Asian Teacup Coasters

Coasters are that item that you don’t think you need until you actually need them. This simple craft project produces a petit version of regular sized coasters to suit Japanese, Chinese, and Korean style teacups with a narrower base. Natural-looking yet finished, these artistic little rounds are designed to complement the beauty of any Asian-inspired tea experience.

There’s something that I love about the shiny thickness and clarity of lacquer that I wanted to re-create with this project. For me, the best medium for a pretty, glistening lacquer finish is wood. To start, I use some unfinished wooden disks that are easily found in the wood section of your local craft store.

The rounds are only a little over 2″ across and 1/4″ thick. I like that the wood rounds are sturdy and have weight to them, since many Asian-style teacups are heavier and bulkier than English-style teacups. Use whichever size rounds suit your teacups, even larger or thinner ones will work great.

The lacquer finish on these coasters is achieved by none less than 3 kinds of Mod Podge. If you are wondering–no, I’m not being sponsored by Mod Podge for this post. I just love the stuff! The most unique of the 3 “Podges” is Dimensional Magic (the yellow one). Dimensional Magic creates a clear yet slightly puffy surface that is water tight, which helps to protect and preserve the beauty of the chiyogami paper used here. With this special resin, a quick rinse or wipe with water won’t be problem for these coasters.

I used a set of origami paper that came in riffs of gold and black to help this coaster set look cohesive without looking boring. Feel free to use whichever decorative papers look good to you, but try to pick a paper with good-quality texture and a pretty print that won’t warp after you apply glue to it. Chiyogami’s fibrous composition makes it malleable and soft, especially after it comes in contact with glue, which means that it adheres to wood like fabric would.

The longest and hardest part of making these coasters is waiting for them to dry. Although the Dimensional Magic glue states to wait just 3 hours, it’s really a good idea to wait a full 24 hours before putting these coasters to use. The thick layer of glossy resin will dry hard, clear, and ultra-sturdy this way, making it ready to withstand the weightiest cup of fragrant Asian tea.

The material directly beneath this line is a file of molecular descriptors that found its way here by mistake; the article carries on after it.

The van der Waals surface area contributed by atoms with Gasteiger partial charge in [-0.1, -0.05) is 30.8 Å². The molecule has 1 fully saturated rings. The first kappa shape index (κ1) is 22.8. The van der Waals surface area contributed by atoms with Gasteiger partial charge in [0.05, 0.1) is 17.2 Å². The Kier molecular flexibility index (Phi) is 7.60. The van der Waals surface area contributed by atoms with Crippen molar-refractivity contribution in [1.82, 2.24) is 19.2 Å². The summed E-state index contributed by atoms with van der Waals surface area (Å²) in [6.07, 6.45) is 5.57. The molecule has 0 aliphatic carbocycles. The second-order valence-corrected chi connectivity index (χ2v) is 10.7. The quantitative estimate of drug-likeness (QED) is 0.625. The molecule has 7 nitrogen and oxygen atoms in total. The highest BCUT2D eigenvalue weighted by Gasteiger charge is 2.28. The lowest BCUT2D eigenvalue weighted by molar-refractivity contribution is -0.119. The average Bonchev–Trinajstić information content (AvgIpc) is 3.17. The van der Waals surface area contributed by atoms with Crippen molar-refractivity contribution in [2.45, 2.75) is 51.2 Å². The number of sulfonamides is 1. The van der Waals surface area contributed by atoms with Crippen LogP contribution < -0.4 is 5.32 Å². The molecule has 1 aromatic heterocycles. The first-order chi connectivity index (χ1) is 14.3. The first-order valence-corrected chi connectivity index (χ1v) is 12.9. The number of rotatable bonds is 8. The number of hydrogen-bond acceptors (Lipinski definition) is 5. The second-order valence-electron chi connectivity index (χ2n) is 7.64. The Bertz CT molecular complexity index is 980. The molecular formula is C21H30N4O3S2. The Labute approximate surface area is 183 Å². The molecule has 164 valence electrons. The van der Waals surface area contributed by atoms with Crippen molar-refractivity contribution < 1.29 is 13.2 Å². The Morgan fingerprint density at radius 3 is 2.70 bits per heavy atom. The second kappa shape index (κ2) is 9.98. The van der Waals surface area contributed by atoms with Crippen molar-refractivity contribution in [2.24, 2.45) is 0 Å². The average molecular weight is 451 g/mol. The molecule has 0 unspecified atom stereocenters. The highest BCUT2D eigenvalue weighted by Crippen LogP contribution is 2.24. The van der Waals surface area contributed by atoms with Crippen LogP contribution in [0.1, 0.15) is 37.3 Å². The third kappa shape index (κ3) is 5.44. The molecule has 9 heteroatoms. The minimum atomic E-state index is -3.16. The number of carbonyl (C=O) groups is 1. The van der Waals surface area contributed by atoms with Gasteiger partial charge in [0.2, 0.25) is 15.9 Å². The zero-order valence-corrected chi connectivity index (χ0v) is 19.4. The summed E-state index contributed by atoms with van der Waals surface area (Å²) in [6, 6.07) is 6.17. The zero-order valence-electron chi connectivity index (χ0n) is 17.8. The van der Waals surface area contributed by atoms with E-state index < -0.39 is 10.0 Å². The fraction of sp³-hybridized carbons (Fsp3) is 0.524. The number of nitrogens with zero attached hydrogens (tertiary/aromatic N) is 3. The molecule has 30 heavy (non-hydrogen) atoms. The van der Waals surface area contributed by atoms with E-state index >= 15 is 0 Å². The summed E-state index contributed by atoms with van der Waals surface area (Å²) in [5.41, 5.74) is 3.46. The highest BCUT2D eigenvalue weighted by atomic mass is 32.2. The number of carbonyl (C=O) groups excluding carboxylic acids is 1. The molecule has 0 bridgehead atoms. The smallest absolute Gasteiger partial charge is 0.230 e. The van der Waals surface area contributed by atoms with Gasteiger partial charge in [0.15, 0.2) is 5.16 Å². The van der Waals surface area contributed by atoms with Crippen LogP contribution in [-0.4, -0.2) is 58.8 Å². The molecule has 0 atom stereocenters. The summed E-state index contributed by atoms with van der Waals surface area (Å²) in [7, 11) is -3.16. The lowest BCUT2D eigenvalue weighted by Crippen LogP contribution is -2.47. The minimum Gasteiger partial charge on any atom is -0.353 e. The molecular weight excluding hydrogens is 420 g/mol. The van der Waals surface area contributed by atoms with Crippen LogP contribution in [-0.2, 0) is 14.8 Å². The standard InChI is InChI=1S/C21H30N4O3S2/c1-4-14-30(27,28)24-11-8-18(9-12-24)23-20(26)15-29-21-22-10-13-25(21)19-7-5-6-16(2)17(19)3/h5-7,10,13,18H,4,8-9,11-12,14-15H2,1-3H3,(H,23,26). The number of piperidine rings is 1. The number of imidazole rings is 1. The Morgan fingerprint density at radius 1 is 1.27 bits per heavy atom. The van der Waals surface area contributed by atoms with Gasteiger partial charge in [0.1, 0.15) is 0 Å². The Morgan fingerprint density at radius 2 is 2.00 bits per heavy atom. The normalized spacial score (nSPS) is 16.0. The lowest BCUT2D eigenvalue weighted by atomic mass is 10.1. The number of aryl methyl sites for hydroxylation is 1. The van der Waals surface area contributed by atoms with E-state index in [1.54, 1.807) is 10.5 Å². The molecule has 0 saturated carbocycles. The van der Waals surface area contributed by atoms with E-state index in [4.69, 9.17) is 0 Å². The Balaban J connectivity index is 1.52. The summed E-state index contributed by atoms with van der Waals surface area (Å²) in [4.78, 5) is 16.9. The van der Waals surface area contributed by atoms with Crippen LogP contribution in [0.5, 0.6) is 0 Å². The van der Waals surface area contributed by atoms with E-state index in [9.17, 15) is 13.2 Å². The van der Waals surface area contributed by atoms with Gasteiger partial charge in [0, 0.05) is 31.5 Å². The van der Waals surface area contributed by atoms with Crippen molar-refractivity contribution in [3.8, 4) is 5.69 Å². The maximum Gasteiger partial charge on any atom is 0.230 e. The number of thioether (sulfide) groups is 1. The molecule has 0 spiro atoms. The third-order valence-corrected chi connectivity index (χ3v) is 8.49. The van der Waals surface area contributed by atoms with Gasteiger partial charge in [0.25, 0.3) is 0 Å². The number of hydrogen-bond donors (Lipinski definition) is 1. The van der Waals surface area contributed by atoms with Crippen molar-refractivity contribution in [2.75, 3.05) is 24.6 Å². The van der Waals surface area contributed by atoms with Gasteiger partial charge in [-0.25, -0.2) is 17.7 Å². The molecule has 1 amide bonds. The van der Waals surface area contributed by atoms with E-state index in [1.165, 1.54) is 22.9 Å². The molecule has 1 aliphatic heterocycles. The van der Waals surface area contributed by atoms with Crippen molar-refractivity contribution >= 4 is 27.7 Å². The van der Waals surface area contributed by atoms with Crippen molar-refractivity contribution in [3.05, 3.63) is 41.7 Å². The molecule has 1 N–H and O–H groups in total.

Asian Teacup Coasters

What You’ll Need:

wood rounds

spice jar lid or other hard round with a diameter 1/8″ less (slightly less) than the wood rounds

origami/chiyogami paper

X-Acto Knife

glue sponge or brush

glue for paper (I used Mod Podge for Paper)

clear acrylic sealer ( I used Mod Podge Super Hi-Shine)

Mod Podge Dimensional Magic (do not shake before using)

pieces of paper or cardboard to use as a work surface


1.)  Use X-Acto Knife to cut a round of origami paper that is 1/8″ less than the diameter of the wood round. Find a perfectly round and hard object to do this (I used the top of a spice jar). You can use a camera lens cover or the lip of a small bowl/ glass to do this. You can also use a round circle paper punch if you can find the right size. Cut the circles out over a covered, cut-friendly work surface. Please take extra pre-cautions and care when using an X-Acto Knife…they are so incredibly sharp!!
2.)  Use a sponge brush to lightly apply an even layer of paper glue to the back of each origami paper round. Apply the glue all the way to the edges, then stick the paper round directly on top of the wood round, keeping it in the center so that there is a bit of a wood border around the paper round. Let the rounds dry for 10 minutes.

3.)  Now use the acrylic sealer spray to evenly spray over and around the sides of each coaster. I apply 3 coats, each about 5 minutes apart in a well-ventilated place. After you’ve applied the 3rd coat, let the coasters dry for 1 hour.

4.)  After 1 hour, apply the Dimensional Magic on top of the edge of the paper and gently nudge it to the end of the coaster without actually letting it drip over. With this step we are sealing the paper so that it can’t come in contact with water later.

5.)  After sealing the edge of the paper round, then gradually fill the center portion of the coaster completely and evenly with the Dimensional Magic. Take care to cover the paper completely, with no gaps or air holes in it. When it is applied, the Dimensional Magic is slightly opaque, but don’t worry–it will dry completely clear. If you notice an air bubble, use the X-Acto Knife to pierce it (then wipe off the knife carefully).

6.)  Let the coasters dry for a full 24 hours, until completely hardened and clear. If they need to be cleaned, the best way to do this is by wiping them down with a damp paper towel or washcloth. Asian Teacup Coasters are a great entertaining accent and also make a unique little gift or party favor.